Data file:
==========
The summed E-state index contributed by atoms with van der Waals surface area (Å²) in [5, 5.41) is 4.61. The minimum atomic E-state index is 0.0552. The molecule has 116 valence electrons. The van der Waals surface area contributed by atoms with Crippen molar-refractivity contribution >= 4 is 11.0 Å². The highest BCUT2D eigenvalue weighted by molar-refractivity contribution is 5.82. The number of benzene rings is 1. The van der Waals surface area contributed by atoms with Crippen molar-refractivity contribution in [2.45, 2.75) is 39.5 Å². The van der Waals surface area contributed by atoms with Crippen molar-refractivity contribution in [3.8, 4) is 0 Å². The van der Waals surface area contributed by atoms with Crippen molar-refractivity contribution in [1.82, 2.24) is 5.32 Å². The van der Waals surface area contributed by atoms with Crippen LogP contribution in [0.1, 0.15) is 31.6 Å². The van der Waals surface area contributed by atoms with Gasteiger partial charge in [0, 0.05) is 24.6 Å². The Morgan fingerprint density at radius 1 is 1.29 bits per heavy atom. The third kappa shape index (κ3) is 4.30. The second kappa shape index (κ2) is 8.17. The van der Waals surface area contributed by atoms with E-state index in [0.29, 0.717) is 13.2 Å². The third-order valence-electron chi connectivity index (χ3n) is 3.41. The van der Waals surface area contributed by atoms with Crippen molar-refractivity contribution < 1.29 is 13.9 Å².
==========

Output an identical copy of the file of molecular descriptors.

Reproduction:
The summed E-state index contributed by atoms with van der Waals surface area (Å²) in [5, 5.41) is 4.61. The minimum atomic E-state index is 0.0552. The molecule has 116 valence electrons. The van der Waals surface area contributed by atoms with Crippen molar-refractivity contribution >= 4 is 11.0 Å². The highest BCUT2D eigenvalue weighted by molar-refractivity contribution is 5.82. The number of benzene rings is 1. The van der Waals surface area contributed by atoms with Crippen molar-refractivity contribution in [2.45, 2.75) is 39.5 Å². The van der Waals surface area contributed by atoms with Crippen molar-refractivity contribution in [3.8, 4) is 0 Å². The van der Waals surface area contributed by atoms with Crippen molar-refractivity contribution in [1.82, 2.24) is 5.32 Å². The van der Waals surface area contributed by atoms with Crippen LogP contribution in [0.1, 0.15) is 31.6 Å². The van der Waals surface area contributed by atoms with Gasteiger partial charge in [0, 0.05) is 24.6 Å². The Morgan fingerprint density at radius 1 is 1.29 bits per heavy atom. The third kappa shape index (κ3) is 4.30. The second kappa shape index (κ2) is 8.17. The van der Waals surface area contributed by atoms with E-state index in [0.29, 0.717) is 13.2 Å². The third-order valence-electron chi connectivity index (χ3n) is 3.41. The van der Waals surface area contributed by atoms with Crippen molar-refractivity contribution < 1.29 is 13.9 Å².